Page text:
The accounting for research and development involves those activities that create or improve products or processes. The core accounting rule in this area is that expenditures be charged to expense as incurred.
Examples of activities typically considered to fall within the research and development functional area include the following:
- Research to discover new knowledge
- Applying new research findings
- Formulating product and process designs
- Testing products and processes
- Modifying formulas, products, or processes
- Designing and testing prototypes
- Designing tools that involve new technology
- Designing and operating a pilot plant
Research and Development Accounting
The basic problem with research and development expenditures is that the future benefits associated with these expenditures are sufficiently uncertain that it is difficult to record the expenditures as an asset. Given these uncertainties, GAAP mandates that all research and development expenditures be charged to expense as incurred. The chief variance from this guidance is in a business combination, where the acquirer can recognize the fair value of research and development assets.
The basic rule of charging all research and development expenditures to expense is not entirely pervasive, since there are exceptions, as noted below:
- Assets. If materials or fixed assets have been acquired that have alternative future uses, record them as assets. The materials should be charged to expense as consumed, while depreciation should be used to gradually reduce the carrying amount of the fixed assets. Conversely, if there are no alternative future uses, charge these costs to expense as incurred.
- Computer software. If computer software is acquired for use in a research and development project, charge the cost to expense as incurred. However, if there are future alternative uses for the software, capitalize its cost and depreciate the software over its useful life.
- Contracted services. If the company is billed by third parties for research work conducted on behalf of the company, charge these invoices to expense.
- Indirect costs. A reasonable amount of overhead expenses should be allocated to research and development activities.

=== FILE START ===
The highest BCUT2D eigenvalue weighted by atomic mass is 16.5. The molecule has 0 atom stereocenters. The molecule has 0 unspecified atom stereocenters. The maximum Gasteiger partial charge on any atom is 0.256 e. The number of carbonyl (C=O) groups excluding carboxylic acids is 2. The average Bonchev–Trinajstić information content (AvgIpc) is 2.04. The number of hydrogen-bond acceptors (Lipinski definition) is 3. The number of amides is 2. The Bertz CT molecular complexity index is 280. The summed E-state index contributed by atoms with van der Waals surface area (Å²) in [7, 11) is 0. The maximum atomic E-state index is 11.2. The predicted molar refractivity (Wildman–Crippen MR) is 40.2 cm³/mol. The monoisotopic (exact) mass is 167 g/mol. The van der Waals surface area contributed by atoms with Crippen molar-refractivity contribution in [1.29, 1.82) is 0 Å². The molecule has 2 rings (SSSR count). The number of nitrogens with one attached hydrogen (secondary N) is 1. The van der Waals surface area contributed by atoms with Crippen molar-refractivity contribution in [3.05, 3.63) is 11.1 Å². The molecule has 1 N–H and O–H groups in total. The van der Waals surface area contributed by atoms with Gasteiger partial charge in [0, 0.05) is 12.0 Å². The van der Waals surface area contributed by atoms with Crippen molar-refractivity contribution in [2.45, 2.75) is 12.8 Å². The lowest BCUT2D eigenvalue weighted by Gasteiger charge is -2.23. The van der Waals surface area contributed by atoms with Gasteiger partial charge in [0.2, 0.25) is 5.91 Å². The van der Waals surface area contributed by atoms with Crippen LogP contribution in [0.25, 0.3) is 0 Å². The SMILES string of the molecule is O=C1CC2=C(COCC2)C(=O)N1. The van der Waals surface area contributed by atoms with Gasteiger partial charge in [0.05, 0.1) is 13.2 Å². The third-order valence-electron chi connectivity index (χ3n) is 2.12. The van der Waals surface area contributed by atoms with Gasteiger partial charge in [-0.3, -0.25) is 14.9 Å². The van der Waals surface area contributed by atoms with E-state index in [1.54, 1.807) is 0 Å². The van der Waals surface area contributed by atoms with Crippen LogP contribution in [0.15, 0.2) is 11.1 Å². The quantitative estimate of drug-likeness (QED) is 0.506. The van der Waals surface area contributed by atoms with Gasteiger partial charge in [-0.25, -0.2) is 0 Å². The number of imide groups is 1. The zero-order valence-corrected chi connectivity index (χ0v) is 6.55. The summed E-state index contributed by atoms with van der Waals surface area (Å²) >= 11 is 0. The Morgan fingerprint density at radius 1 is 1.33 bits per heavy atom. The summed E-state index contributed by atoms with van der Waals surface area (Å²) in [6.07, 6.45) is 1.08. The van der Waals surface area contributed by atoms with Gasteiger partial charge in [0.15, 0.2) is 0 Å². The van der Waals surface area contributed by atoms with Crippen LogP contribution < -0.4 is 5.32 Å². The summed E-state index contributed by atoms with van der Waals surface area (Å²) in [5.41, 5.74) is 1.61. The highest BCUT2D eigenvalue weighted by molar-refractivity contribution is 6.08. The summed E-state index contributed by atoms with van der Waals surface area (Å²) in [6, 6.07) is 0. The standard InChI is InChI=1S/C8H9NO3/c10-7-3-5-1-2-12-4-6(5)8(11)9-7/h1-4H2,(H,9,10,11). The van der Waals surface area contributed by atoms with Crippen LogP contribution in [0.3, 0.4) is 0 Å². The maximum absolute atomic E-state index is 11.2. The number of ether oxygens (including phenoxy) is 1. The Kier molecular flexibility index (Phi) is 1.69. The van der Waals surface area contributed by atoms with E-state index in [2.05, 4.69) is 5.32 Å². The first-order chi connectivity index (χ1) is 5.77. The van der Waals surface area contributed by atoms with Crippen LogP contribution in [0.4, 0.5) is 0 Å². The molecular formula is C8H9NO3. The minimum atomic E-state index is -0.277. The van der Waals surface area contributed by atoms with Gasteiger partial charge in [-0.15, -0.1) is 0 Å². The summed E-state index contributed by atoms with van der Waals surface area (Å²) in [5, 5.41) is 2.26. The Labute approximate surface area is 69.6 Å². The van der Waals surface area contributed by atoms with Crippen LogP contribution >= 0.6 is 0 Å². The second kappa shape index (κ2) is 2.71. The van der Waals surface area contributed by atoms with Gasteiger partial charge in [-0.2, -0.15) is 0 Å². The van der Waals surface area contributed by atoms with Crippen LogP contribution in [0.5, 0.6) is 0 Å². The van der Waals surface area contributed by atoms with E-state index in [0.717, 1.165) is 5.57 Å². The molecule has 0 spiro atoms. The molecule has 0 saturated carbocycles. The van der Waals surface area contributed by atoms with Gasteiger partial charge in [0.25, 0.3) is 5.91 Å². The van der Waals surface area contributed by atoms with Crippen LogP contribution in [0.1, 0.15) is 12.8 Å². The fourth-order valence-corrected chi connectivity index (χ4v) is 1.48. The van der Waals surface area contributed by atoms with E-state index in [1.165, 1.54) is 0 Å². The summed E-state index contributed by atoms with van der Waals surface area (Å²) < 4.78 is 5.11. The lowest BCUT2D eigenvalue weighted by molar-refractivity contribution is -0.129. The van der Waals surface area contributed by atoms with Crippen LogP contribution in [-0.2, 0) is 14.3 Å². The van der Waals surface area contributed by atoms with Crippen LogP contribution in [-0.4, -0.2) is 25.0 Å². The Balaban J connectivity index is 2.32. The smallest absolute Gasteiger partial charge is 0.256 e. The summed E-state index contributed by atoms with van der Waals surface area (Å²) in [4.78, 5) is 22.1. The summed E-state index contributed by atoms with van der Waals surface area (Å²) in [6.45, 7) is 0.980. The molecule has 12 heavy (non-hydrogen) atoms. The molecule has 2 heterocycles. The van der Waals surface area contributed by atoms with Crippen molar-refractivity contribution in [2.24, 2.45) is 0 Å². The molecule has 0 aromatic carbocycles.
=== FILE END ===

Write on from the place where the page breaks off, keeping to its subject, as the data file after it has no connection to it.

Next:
- Purchased intangibles. If intangible assets are acquired from third parties and these assets have alternative uses, they are to be accounted for as intangible assets. However, if the intangibles are purchased for a specific research project and there are no alternative future uses, charge them to expense as incurred.
- Software development. If software is developed for use in research and development activities, charge the associated costs to expense as incurred, without exception.
- Wages. Charge the costs of salaries, wages, and related costs to expense as incurred.
There may also be research and development arrangements where a third party (a sponsor) provides funding for the research and development activities of a business. The arrangements may be designed to shift licensing rights, intellectual property ownership, an equity stake, or a share in the profits to the sponsors. The business conducting the research and development activities may be paid a fixed fee or some form of cost reimbursement arrangement by the sponsors.
These arrangements are frequently constructed as limited partnerships, where a related party fulfills the role of general partner. The general partner may be authorized to obtain additional funding by selling limited-partner interests, or extending loans or advances to the partnership that may be repaid from future royalties.
When an entity is a party to a research and development arrangement, several accounting issues must be resolved, which are:
- Loans or advances issued. If the business lends or advances funds to third parties, and repayment is based entirely on whether there are economic benefits associated with the research and development work, charge these amounts to expense.
- Nonrefundable advances. Defer the recognition of any nonrefundable advance payments that will be used for research and development activities, and recognize them as expenses when the related goods are delivered or services performed. If at any point it is not expected that the goods will be delivered or services performed, charge the remaining deferred amount to expense.
- Obligation to perform services. If repayment of the funds provided by the funding parties is solely dependent upon the results of the related research and development activities, account for the repayment obligation as a contract to perform work for others.
- Repayment obligation. If there is an obligation to repay the funding parties or the business has indicated an intent to do so, no matter what the outcome of the research and development may be, recognize a liability for the amount of the repayment, and charge research and development costs to expense as incurred. This accounting is also required if there is a significant related party relationship between the business and the funding entities. This scenario also applies if the funding parties can require the business to purchase their interest in the partnership, or if the funding parties automatically receive securities from the business upon termination of the arrangement.
- Warrants issuance. If the business issues warrants as part of a funding arrangement, allocate a portion of paid-in funds to paid-in capital. The amount allocated to warrants should be their fair value as of the date of the arrangement.